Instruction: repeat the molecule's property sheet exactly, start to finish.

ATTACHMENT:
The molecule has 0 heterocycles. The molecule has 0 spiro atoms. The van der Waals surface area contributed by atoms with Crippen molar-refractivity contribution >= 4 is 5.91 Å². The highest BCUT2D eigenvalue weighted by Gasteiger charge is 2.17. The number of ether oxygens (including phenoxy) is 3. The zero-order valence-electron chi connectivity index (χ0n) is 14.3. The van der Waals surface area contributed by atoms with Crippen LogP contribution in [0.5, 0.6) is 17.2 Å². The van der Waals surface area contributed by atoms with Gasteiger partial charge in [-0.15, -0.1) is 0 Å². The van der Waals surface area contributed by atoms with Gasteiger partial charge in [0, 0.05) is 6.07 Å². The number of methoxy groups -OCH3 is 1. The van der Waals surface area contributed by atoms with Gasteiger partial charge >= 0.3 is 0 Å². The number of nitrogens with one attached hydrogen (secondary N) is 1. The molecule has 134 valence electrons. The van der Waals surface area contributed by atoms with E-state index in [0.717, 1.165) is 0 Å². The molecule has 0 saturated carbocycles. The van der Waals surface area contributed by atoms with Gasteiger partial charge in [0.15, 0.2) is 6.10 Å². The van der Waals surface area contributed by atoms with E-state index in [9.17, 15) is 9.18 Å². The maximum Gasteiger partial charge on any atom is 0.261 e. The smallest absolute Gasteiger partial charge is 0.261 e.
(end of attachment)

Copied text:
The molecule has 0 heterocycles. The molecule has 0 spiro atoms. The van der Waals surface area contributed by atoms with Crippen molar-refractivity contribution >= 4 is 5.91 Å². The highest BCUT2D eigenvalue weighted by Gasteiger charge is 2.17. The number of ether oxygens (including phenoxy) is 3. The zero-order valence-electron chi connectivity index (χ0n) is 14.3. The van der Waals surface area contributed by atoms with Crippen LogP contribution in [0.5, 0.6) is 17.2 Å². The van der Waals surface area contributed by atoms with Gasteiger partial charge in [-0.15, -0.1) is 0 Å². The van der Waals surface area contributed by atoms with Gasteiger partial charge in [0, 0.05) is 6.07 Å². The number of methoxy groups -OCH3 is 1. The van der Waals surface area contributed by atoms with Gasteiger partial charge >= 0.3 is 0 Å². The number of nitrogens with one attached hydrogen (secondary N) is 1. The molecule has 134 valence electrons. The van der Waals surface area contributed by atoms with E-state index in [0.717, 1.165) is 0 Å². The molecule has 0 saturated carbocycles. The van der Waals surface area contributed by atoms with Gasteiger partial charge in [0.15, 0.2) is 6.10 Å². The van der Waals surface area contributed by atoms with E-state index in [9.17, 15) is 9.18 Å². The maximum Gasteiger partial charge on any atom is 0.261 e. The smallest absolute Gasteiger partial charge is 0.261 e.